Wednesday, February 06, 2013

Culture Making

I hate the word culture. My skin crawls to hear other people use the word flippantly, as it frequently is. It exemplifies all that is wrong with the world. Talk about culture is a talk of mutually exclusive absolutes: you have your culture, we have ours; we live on our preserve, you live on yours. As a consequence, and this should come as a surprise to no one, talk about culture also happens to be the language of relative truths.

Culture denotes anything that is not rational, questioning, and discriminatory; anything that has become habit, and slipped beneath a critical gaze. Culture stands in for things we share, our feeling of solidarity, the way things work around here, or at least the way they ought to. Encultured beings all of us, we turn and reflect on our shared culture only after it has become sedimented into our ways of relating to each other. We wonder what this or that most recent turn of events might mean for our culture; but without the advantage of hindsight, we are, at best, stabbing in the dark. But insofar as we are, we are all starting from the same place, travelling the way of all flesh, ending up no better off than when we started. That's the gods-honest truth of it.

Contemporary talk about culture goes terribly wrong by placing talk about culture within the framework of change and empowerment, of getting things done. Those who talk the language of culture-making or culture-creating or culture-shaping talk down to their audience, not with them. They demand obeisance from their audience; they do not encourage participation. Its a new language that masks over what Saint Augustine called the libido dominandi, the desire to dominate; or what Nietzsche, in much simpler terms, called the will to power.

Formerly, culture was something the upper class had--fine arts, good wines, impeccable manners--the boorish lower classes did not. Then we learned about class consciousness from Marx, and it became obvious that everyone had culture. We realized the word was better used without an implied moral judgment about social inferiority. The language of culture-making, however, is something quite different. One only has to consider the material from which culture is manufactured, shaped, moulded. It is not the material of typical cultural artifacts like wrist-watches, computers, famous pieces of artwork, or low-brow examples of cultural kitsch. No even by a mile. The material of culture-making is nothing other than human beings, to be made and moulded at will and whim.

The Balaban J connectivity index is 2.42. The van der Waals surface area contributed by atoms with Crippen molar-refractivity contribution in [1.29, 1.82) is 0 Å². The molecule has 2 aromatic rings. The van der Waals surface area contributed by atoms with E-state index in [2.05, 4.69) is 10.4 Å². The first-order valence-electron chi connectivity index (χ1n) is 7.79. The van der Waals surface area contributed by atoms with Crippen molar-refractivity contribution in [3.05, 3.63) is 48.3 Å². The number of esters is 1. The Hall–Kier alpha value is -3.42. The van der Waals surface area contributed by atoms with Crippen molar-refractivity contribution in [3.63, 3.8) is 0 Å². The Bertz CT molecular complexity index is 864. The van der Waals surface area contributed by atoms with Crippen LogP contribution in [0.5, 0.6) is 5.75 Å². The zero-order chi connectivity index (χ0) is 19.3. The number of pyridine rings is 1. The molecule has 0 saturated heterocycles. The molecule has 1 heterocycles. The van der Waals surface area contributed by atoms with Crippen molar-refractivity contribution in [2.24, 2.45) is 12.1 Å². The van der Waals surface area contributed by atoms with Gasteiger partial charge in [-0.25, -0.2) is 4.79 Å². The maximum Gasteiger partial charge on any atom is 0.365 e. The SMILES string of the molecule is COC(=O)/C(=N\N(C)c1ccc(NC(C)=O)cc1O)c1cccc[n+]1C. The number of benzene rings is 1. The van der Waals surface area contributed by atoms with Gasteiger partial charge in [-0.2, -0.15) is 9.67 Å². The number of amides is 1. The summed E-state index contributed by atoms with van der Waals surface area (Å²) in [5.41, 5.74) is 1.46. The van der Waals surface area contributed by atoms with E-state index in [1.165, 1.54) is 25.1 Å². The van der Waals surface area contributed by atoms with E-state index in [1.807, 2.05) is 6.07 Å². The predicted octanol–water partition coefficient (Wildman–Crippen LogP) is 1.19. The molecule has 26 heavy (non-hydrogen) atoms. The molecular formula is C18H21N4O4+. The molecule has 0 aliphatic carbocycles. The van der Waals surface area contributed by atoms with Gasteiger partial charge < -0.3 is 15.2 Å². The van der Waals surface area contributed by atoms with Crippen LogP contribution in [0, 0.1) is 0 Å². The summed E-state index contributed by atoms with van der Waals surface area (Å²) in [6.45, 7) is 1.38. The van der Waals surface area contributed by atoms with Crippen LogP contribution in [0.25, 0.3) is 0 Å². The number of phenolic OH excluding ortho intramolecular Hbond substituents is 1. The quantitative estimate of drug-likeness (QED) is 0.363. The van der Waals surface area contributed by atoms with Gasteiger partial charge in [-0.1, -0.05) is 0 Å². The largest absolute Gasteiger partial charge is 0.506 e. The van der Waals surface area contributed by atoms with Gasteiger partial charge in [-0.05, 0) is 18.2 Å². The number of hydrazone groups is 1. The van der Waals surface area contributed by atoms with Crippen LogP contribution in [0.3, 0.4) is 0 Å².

The idea that Northern American society finds itself locked in a culture war should be brusquely dismissed. Our bourgeois existence has become so decadent that we must conjure up enemies to populate our imagination. There is no war; no maimed bodies lie strewn about, nor do tortured souls wander desolate streets crying for loved ones lost. Certainly violent crimes and even socially-sanctioned forms of violence exist; but these interrupt the social order, rather than disrupt and dislocate it. Instead, what there are, are bruised egos, spoiled children, who have been whipped up into a frenzy; but who are still able to go home at night in relative safety.

In the grand scheme of things, a minor readjustment of guiding principles of a community is serious business, no doubt, but that doesn't garner the difficult process by which the adjustment is made the title of war.


Take Peter Stockland's wonderfully written juxtaposition ('This is Ultra-Tolerance') of the moral culture that was, when a mother could march straight up to a pair of amorous strangers and shame them for not abiding common codes of decency, with a moral culture that is, where neighbours must tolerate S&M roll-playing in the front yard. You may agree with everything that Stockland has to say--which I do, almost down to the dot over the last 'i'. But you are still left with a question about how to live with neighbours that don't conform to your moral outlook. The nostalgic note Stockland sounds for the days of his youth doesn't yield a positive direction, and neither does moral condemnation.
Avoid surprise: expect the worst. Expect, in other words, that human beings are simply slaves to animal passion and lack any capacity to consider first their public obligations to you or anyone else. This is ultra-tolerance. This is the true politics of the day.
Is this an example of war? Hardly; unless sniping from comfort of one's living-room couch counts. It is difficult to discern, in this limited forum, whether Stockland thinks engaging in the politics of the day is of any value. My impression is that he would have us put on white gloves entering the public square and burn them after leaving. I readily grant, though, that my reading may be skewed by the fact that Stockland is obviously writing to an audience he believes like-minded, and is not talking with the roll-playing S&M neighbours. The absence of any positive suggestion is nevertheless conspicuous. Easy to criticize; but much more difficult to propose a course of action, all the while not becoming a tyrant.

The choice of title for Stockland's piece is ironically self-enabling, to be sure; ultra-tolerance always goes two ways.

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